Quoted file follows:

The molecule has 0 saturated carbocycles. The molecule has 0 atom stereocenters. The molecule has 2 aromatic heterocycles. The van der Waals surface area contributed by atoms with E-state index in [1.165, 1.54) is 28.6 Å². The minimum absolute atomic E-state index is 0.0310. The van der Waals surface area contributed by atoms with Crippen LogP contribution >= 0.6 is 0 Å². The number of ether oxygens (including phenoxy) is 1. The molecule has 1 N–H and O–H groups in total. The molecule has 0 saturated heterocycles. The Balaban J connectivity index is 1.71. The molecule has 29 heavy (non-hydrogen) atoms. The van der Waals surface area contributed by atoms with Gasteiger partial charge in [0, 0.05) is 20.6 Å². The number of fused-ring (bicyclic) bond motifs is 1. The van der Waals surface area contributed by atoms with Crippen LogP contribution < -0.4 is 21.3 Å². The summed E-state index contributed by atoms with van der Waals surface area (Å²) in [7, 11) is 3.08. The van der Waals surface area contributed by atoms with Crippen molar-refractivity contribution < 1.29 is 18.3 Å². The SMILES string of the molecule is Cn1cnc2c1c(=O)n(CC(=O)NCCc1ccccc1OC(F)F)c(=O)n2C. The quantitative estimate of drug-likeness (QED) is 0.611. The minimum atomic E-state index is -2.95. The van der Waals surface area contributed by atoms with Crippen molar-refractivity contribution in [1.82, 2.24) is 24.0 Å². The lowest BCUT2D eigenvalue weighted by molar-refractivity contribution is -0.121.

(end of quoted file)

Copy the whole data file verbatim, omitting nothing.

The molecule has 0 saturated carbocycles. The molecule has 0 atom stereocenters. The molecule has 2 aromatic heterocycles. The van der Waals surface area contributed by atoms with E-state index in [1.165, 1.54) is 28.6 Å². The minimum absolute atomic E-state index is 0.0310. The van der Waals surface area contributed by atoms with Crippen LogP contribution >= 0.6 is 0 Å². The number of ether oxygens (including phenoxy) is 1. The molecule has 1 N–H and O–H groups in total. The molecule has 0 saturated heterocycles. The Balaban J connectivity index is 1.71. The molecule has 29 heavy (non-hydrogen) atoms. The van der Waals surface area contributed by atoms with Gasteiger partial charge in [0, 0.05) is 20.6 Å². The number of fused-ring (bicyclic) bond motifs is 1. The van der Waals surface area contributed by atoms with Crippen LogP contribution < -0.4 is 21.3 Å². The summed E-state index contributed by atoms with van der Waals surface area (Å²) in [7, 11) is 3.08. The van der Waals surface area contributed by atoms with Crippen molar-refractivity contribution < 1.29 is 18.3 Å². The SMILES string of the molecule is Cn1cnc2c1c(=O)n(CC(=O)NCCc1ccccc1OC(F)F)c(=O)n2C. The quantitative estimate of drug-likeness (QED) is 0.611. The minimum atomic E-state index is -2.95. The van der Waals surface area contributed by atoms with Crippen molar-refractivity contribution in [1.82, 2.24) is 24.0 Å². The lowest BCUT2D eigenvalue weighted by molar-refractivity contribution is -0.121.